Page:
Law School Discussion

Nine Years of Discussion
;

Author Topic: Law Review Executive Board Positions -- Worth It?  (Read 2560 times)

boston08

  • Full Member
  • ***
  • Posts: 15
    • View Profile
Law Review Executive Board Positions -- Worth It?
« on: August 27, 2006, 12:20:06 PM »
I recently made Law Review. Elections for the Editorial Board's high-level positions (what we call the "Front Office") take place in February, sooner than one would think.

I'm wondering how much effort I should put into attempting to get a Front Office position. At my school, all second-year staff members automatically become members of the Editorial Board. Thus, even if I don't apply/run for any of the Front Office positions, I will still have a pretty good title: "Note Editor," "Comment Editor," or "Article Editor."

In the mind of a legal employer (e.g. big law firm or judge), how significant are the differences in the various positions (e.g. Note Editor vs. Editor-in-Chief vs. Managing Editor vs. Associate Managing Editor vs. Lead Articles Editor vs. Production Editor, etc.)? Do these positions differ by school, the result being that employers do not differentiate too much between them with the exception that they differentiate between EIC and all others?

How much work does each position require? Which position will enhance my marketability the most, while not requiring too much work? For example, would it be a good idea to run for EIC, but not any other positions because they are not worth it?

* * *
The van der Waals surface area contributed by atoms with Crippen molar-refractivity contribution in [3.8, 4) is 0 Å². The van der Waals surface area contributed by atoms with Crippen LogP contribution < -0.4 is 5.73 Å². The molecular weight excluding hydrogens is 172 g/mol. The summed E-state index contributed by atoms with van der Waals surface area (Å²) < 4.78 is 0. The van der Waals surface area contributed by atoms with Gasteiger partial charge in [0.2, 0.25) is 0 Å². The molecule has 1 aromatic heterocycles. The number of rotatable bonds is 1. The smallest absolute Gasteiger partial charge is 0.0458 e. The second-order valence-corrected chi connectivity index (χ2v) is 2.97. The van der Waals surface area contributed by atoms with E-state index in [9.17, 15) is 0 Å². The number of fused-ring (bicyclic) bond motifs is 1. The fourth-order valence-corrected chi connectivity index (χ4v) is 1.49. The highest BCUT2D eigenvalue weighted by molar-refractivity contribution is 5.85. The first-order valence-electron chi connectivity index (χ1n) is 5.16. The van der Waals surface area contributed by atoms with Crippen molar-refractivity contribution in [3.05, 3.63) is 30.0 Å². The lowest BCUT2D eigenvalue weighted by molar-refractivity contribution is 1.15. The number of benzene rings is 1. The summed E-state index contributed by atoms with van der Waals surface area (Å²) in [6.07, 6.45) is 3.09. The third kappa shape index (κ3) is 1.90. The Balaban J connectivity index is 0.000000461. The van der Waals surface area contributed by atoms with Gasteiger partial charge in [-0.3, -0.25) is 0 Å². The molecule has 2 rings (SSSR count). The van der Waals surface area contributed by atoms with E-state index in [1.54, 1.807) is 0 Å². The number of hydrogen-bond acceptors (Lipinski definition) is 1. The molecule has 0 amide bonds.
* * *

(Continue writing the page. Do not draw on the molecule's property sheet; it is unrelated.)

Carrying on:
A couple of other questions: Would "shadowing" the EIC for a few months a little bit be a good way to increase my chance of being elected EIC, or would he just think I'm an annoying gunner and hate me? I would like to watch what he does to see what I'm actually getting into before running for EIC, so I wouldn't be doing it just to kiss ass. Perhaps doing this would show him that I'm really interested in the EIC position.

racheles05

  • Sr. Citizen
  • ****
  • Posts: 168
    • View Profile
Re: Law Review Executive Board Positions -- Worth It?
« Reply #1 on: August 27, 2006, 12:35:20 PM »
I don't know what goes on in the employers' heads, but it hasn't come up in an interview yet and I have on my resume that I'm an editor. All they care about are grades and membership on a journal - but I haven't done the more intense callbacks yet, so I don't know.

boston08

  • Full Member
  • ***
  • Posts: 15
    • View Profile
Re: Law Review Executive Board Positions -- Worth It?
« Reply #2 on: August 27, 2006, 03:36:42 PM »
This is what I thought, which is why I wonder if going for EIC (or other similar position) is even worth it.

I don't know what goes on in the employers' heads, but it hasn't come up in an interview yet and I have on my resume that I'm an editor. All they care about are grades and membership on a journal - but I haven't done the more intense callbacks yet, so I don't know.

jippyjappa

  • Jr. Member
  • **
  • Posts: 11
    • View Profile
    • Email
Re: Law Review Executive Board Positions -- Worth It?
« Reply #3 on: August 28, 2006, 11:00:13 AM »